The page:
Tuesday, April 7, 2015

How Far Back Can We Measure Dates? Part IV

Continuing from the previous three posts regarding radiocarbon dating techniques and how they have skewed our understanding of the past and its age, especially in the understanding of the ages of early civilization in the Americas.
After pretreatment, samples for radiocarbon dating are prepared for use in an accelerator mass spectrometer by converting them into a solid graphite form. This involves a complex multi-step process which removes a selected portion of the sample, extracts the carbon and converts it in a solid graphite target suitable to be used as cathode in the sputtering ion source of the AMS spectrometer
    Suppose that a specimen to be tested is judged to have lived and died with the atmosphere in an equilibrium state. This means that the testing lab would use a constant figure to analyze the findings of their tests. As an example, say a specimen is found through decay rate to still contain 59% of its original Carbon-14. This would mean that it would be carbon-dated to 4344 years ago, or 2344 B.C., plus or minus a few years, about the date of Noah’s Flood.
    On the other hand, let’s say that there was a worldwide Flood. This would have altered the amount of forests for hundreds of years afterward that would have existed over the entire earth. Now forests (plants) are part of the carbon cycle, and produce Carbon-12 and release it into the atmosphere, which in turn, combines with Carbon-14 and dilutes the amount of Carbon-14 to about one part per trillion in the atmosphere. However, let’s say that because of the elimination of trees around the world due to the Flood and the buildup of Carbon-14 after the Flood with much less Carbon-12 in the atmosphere (from the carbon cycle) existing to dilute the Carbon-14 as normal; and let’s say that buildup equated to 20% more Carbon-14 in the atmosphere than before the Flood, then the specimen being tested would contain more Carbon-14 that it otherwise would have.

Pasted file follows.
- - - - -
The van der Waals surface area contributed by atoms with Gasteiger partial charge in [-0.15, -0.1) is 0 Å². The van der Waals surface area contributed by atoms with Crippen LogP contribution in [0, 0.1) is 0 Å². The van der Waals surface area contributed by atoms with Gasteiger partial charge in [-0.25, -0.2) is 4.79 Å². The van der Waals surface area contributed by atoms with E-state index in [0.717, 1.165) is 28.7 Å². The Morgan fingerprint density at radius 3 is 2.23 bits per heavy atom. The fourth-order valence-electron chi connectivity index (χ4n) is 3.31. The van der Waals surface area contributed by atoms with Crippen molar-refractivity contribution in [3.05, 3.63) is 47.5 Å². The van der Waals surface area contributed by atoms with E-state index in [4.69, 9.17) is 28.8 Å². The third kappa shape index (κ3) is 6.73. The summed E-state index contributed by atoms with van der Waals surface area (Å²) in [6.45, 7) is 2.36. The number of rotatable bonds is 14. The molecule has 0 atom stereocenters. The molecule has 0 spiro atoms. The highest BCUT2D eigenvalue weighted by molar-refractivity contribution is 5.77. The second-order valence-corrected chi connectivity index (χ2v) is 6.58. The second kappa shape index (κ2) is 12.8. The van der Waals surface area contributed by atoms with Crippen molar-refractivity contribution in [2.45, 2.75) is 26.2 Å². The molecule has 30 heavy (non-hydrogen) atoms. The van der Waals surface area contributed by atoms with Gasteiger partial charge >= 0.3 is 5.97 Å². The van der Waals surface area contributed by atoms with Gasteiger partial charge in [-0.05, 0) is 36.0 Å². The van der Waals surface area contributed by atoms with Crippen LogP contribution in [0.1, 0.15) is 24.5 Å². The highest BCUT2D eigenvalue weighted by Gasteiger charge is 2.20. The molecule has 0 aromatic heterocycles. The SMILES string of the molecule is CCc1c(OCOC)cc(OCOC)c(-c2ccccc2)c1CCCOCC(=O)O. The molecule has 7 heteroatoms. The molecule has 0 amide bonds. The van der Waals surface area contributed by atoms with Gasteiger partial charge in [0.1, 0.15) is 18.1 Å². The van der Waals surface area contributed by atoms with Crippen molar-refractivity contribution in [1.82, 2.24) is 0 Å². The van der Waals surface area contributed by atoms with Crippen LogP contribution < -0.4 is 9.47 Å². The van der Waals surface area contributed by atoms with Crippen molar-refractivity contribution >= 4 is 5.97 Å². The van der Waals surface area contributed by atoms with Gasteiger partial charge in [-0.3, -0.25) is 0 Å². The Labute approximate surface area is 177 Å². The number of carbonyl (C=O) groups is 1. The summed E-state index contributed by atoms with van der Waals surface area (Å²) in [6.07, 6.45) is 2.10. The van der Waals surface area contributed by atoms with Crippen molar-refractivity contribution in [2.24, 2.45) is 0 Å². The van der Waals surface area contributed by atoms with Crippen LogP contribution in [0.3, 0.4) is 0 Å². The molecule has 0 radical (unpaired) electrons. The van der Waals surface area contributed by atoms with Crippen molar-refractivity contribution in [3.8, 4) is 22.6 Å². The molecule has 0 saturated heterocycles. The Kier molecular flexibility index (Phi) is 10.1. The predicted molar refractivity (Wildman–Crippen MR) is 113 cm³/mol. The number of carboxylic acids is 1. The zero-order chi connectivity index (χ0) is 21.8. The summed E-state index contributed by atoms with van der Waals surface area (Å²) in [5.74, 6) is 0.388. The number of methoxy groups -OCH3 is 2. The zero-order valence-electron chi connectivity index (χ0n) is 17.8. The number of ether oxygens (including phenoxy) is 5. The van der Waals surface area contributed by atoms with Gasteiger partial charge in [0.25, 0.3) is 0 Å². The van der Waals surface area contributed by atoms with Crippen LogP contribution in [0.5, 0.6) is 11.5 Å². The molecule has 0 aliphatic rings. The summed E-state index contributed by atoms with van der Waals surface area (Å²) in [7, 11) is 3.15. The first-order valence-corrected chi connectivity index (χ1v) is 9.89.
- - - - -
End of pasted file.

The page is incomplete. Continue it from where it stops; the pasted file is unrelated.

So instead of having a date of 2344 B.C. for the specimen, we see that it would be dated based on the wrong amount of Carbon-14. Without that extra 20% because of the Flood and deforestation around the planet, the specimen would really have 70.824%, which would carbon-date to 2850 years, or about 850 B.C. (59.02 reading plus 20%=70.824); or if it was only a 10% buildup, then the age of the specimen would actually be 3550 years, or about 1550 B.C.
    It is not difficult to see how easy it would be to get dates that were far apart simply by having the wrong key entered into the testing program. That is, how much Carbon-14 existed in the atmosphere at the time of death, how much before death, and how much after death. Carbon-14 testing labs use the same figure, though they do make adjustments for accepted causes, such as the Industrial Revolution where more carbon was put into the atmosphere, or the Atomic Bomb testing when a lot of carbon was put into the atmosphere, but they do not compensate for a nonequilibrium state in the atmosphere—they assume it is within equilibrium despite all tests showing that it is not.
    Take the graph below put together by Robert Whitelaw in 1970 meant to show this idea of a nonequilibrium state and the difference in testing years from that of an equilibrium state. As can be seen from the chart, the further back in time we go, the greater the differences become.
Difference in years since death of a specimen (red) in a Nonequilibrium Age, and (blue) Equilibrium Age
    As an example, when archaeologists claim a site has been radiocarbon dated to 12,000 years BP (Before the Present) the actual figure would be half that, and an actual calendar year date would be about 4000 B.C. (12,530 BP, 6000 actual years ago, 4000 B.C.) However, in all reality, since 1970, we have found far more factors involved to create discrepancies, making these dates even further apart at earlier datings. Thus when carbon-dating provides an age of 3000 B.C., it is going to be much closer to 1000 B.C. in actual calendar years.